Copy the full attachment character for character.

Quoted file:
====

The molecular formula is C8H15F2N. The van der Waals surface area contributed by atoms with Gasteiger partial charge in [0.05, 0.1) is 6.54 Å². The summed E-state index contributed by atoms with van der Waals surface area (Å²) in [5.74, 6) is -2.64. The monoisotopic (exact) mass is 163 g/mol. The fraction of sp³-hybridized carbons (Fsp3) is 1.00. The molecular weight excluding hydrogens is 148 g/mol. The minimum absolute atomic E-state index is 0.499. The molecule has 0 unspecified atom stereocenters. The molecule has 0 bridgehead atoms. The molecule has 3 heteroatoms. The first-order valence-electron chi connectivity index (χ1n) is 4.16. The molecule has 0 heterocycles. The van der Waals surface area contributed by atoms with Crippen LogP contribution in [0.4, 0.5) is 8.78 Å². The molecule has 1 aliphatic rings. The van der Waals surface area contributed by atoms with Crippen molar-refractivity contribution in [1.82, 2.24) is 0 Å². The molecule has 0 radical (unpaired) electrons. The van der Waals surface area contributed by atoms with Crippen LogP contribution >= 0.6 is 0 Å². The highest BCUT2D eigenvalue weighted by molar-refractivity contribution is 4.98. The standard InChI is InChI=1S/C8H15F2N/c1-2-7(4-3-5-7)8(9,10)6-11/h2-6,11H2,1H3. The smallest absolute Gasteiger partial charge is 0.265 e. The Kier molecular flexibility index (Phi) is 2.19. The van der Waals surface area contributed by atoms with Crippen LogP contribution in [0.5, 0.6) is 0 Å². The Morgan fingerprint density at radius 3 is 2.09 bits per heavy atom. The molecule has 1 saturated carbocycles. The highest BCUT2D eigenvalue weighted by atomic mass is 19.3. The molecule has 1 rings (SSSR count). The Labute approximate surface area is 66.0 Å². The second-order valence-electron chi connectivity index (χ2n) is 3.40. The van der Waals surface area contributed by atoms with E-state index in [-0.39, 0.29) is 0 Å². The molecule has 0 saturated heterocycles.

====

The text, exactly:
The molecular formula is C8H15F2N. The van der Waals surface area contributed by atoms with Gasteiger partial charge in [0.05, 0.1) is 6.54 Å². The summed E-state index contributed by atoms with van der Waals surface area (Å²) in [5.74, 6) is -2.64. The monoisotopic (exact) mass is 163 g/mol. The fraction of sp³-hybridized carbons (Fsp3) is 1.00. The molecular weight excluding hydrogens is 148 g/mol. The minimum absolute atomic E-state index is 0.499. The molecule has 0 unspecified atom stereocenters. The molecule has 0 bridgehead atoms. The molecule has 3 heteroatoms. The first-order valence-electron chi connectivity index (χ1n) is 4.16. The molecule has 0 heterocycles. The van der Waals surface area contributed by atoms with Crippen LogP contribution in [0.4, 0.5) is 8.78 Å². The molecule has 1 aliphatic rings. The van der Waals surface area contributed by atoms with Crippen molar-refractivity contribution in [1.82, 2.24) is 0 Å². The molecule has 0 radical (unpaired) electrons. The van der Waals surface area contributed by atoms with Crippen LogP contribution >= 0.6 is 0 Å². The highest BCUT2D eigenvalue weighted by molar-refractivity contribution is 4.98. The standard InChI is InChI=1S/C8H15F2N/c1-2-7(4-3-5-7)8(9,10)6-11/h2-6,11H2,1H3. The smallest absolute Gasteiger partial charge is 0.265 e. The Kier molecular flexibility index (Phi) is 2.19. The van der Waals surface area contributed by atoms with Crippen LogP contribution in [0.5, 0.6) is 0 Å². The Morgan fingerprint density at radius 3 is 2.09 bits per heavy atom. The molecule has 1 saturated carbocycles. The highest BCUT2D eigenvalue weighted by atomic mass is 19.3. The molecule has 1 rings (SSSR count). The Labute approximate surface area is 66.0 Å². The second-order valence-electron chi connectivity index (χ2n) is 3.40. The van der Waals surface area contributed by atoms with E-state index in [-0.39, 0.29) is 0 Å². The molecule has 0 saturated heterocycles.